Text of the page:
…As Outgoing LCCI boss seeks closing of nation’s infrastructure gap***
The Senate has urged the Inspector-General of Police (IGP) Mohammed Adamu to reduce the number of checkpoints on federal highways in the country.
This, according to the Senate, had become necessary to reduce the gridlock on the roads.
The resolutions were reached following the consideration of a motion by Sen. Chukwuka Utazi (PDP- Enugu North) during plenary on Thursday.
The upper chamber also urged Adamu to direct officers of the Nigeria Police to eschew all forms of extortion on motorists as alleged.
Utazi’s motion, coming under order 42 and 52 of the Senate Standing Rules, was entitled “National Security versus Disproportionate Road Checkpoints on Federal highways in the country”.
The senator said that the national security architecture of Nigeria had been stretched beyond its elastic limits.
According to him, acts of criminalities had put pressure on the country’s national security architecture, necessitating and compelling security agencies to confront security breaches headlong.
The legislator stated that while road blocks were necessary to curb criminal activities, its abuse for unintended purpose was reprehensible.
All the resolutions were adopted by the senators after a voice vote by President of the Senate Ahmad Lawan.
In the meantime, the Lagos Chamber of Commerce and Industry (LCCI) outgoing President, Mr Babatunde Ruwase has indicated that closing the infrastructure gap in the country will help accelerate economic transformation alongside of efforts, aimed at boosting national development.
The LCCI elected Mrs Toki Mabogunje whose investiture comes up Sunday, to succeed Ruwase as President for the next two years, following the expiration of Ruwase’s tenure, having served for two years.
Ruwase made the observation at the chamber’s 131st Annual General Meeting (AGM) on Thursday in Lagos, noting that the infrastructure gap in the country will provide an enabling environment for local and foreign capital, thereby expanding the nation’s productive base.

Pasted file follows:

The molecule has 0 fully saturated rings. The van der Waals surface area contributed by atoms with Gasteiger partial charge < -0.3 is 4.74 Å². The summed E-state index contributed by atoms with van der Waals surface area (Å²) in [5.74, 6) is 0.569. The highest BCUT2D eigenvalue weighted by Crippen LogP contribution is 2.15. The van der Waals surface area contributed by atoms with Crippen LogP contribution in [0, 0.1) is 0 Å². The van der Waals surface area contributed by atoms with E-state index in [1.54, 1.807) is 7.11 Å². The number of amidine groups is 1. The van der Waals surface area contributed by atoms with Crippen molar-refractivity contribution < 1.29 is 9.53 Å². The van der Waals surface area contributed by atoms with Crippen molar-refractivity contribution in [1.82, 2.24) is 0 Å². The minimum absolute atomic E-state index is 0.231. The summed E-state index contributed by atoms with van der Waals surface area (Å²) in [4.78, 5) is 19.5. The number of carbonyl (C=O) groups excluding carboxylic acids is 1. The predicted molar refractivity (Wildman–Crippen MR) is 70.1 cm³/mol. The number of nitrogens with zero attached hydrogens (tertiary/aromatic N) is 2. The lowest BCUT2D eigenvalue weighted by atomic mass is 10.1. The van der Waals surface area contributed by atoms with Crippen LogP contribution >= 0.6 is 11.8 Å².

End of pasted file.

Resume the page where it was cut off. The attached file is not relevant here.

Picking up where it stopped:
Ruwase also said another benefit of closing the infrastructure gap was that it would help to reduce the financial sector vulnerabilities, boost the non-oil sector and stimulate faster economic growth.
He explained that the economy was able to maintain a positive growth trajectory due to the recovery of oil price for the better part of the year.
Ruwase said the country achieved the feat because of its economy with a large market, abundant resources and a productive population in spite of some business constraints.
“The outgoing year was characterised by numerous opportunities, achievements and challenges.
“However, as investors, we had to contend with usual constraints of the business environment with issues of high interest rates, weak GDP growth, traffic gridlock, border closure, forex exclusion list and insecurity amongst others.
“It is hoped that efforts aimed at driving growth in the non-oil sector are vigorously pursued to stimulate faster growth of the economy.” Ruwase said.
He said the headline inflation was expected to trend higher in the coming months.
This, he attributed to a continued shutdown of the land borders, implementation of new minimum wage, proposed hike in Value Added Tax rate and festive-related consumer spending.
He advised the government to reduce dependence on debt financing to fund projects and start considering equity financing to raise capital.
Ruwase said, “Price pressure was largely driven by increase in food prices staged by closure of the country’s land borders, however, increasing inflation may further worsen the poverty status of many and this calls for concerns.”
He commended the government on the attainment of its 15 place upward movement in the 2020 Doing Business Report to 131st from 146th position last year.
“The ranking is Nigeria’s best since 2011 and this reflects the efforts of the Presidential Enabling Business Environment Council (PEBEC).
“However, Nigeria’s ranking in the West African Sub region is 5th position; we can do much better as the economic powerhouse of the region,” Ruwase said.
Speaking about the end of his tenure as LCCI President, he appealed that the same support given to him be extended to his successor.
Ruwase reiterated the chamber’s resolve at promoting policies that support private sector development and the general progress of the economy.
The chamber’s surplus for the year transferred to accumulated fund was N50.95 million.